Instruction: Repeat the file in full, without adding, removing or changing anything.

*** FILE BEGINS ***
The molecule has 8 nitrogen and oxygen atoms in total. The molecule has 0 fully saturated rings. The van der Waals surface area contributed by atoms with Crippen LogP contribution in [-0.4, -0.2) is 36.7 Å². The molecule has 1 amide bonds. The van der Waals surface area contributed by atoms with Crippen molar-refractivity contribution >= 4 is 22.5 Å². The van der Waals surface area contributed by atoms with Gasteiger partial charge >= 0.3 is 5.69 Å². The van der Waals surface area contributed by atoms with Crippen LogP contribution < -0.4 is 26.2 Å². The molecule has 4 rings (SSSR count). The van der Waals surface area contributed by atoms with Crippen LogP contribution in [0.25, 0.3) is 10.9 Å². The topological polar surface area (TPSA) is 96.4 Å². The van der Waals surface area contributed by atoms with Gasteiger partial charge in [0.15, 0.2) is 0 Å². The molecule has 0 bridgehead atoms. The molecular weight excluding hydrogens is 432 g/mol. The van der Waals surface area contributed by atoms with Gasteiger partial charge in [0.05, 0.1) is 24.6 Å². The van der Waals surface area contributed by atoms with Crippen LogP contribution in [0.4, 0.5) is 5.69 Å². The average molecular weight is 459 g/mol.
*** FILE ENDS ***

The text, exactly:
The molecule has 8 nitrogen and oxygen atoms in total. The molecule has 0 fully saturated rings. The van der Waals surface area contributed by atoms with Crippen LogP contribution in [-0.4, -0.2) is 36.7 Å². The molecule has 1 amide bonds. The van der Waals surface area contributed by atoms with Crippen molar-refractivity contribution >= 4 is 22.5 Å². The van der Waals surface area contributed by atoms with Gasteiger partial charge >= 0.3 is 5.69 Å². The van der Waals surface area contributed by atoms with Crippen LogP contribution < -0.4 is 26.2 Å². The molecule has 4 rings (SSSR count). The van der Waals surface area contributed by atoms with Crippen LogP contribution in [0.25, 0.3) is 10.9 Å². The topological polar surface area (TPSA) is 96.4 Å². The van der Waals surface area contributed by atoms with Gasteiger partial charge in [0.15, 0.2) is 0 Å². The molecule has 0 bridgehead atoms. The molecular weight excluding hydrogens is 432 g/mol. The van der Waals surface area contributed by atoms with Gasteiger partial charge in [0.05, 0.1) is 24.6 Å². The van der Waals surface area contributed by atoms with Crippen LogP contribution in [0.4, 0.5) is 5.69 Å². The average molecular weight is 459 g/mol.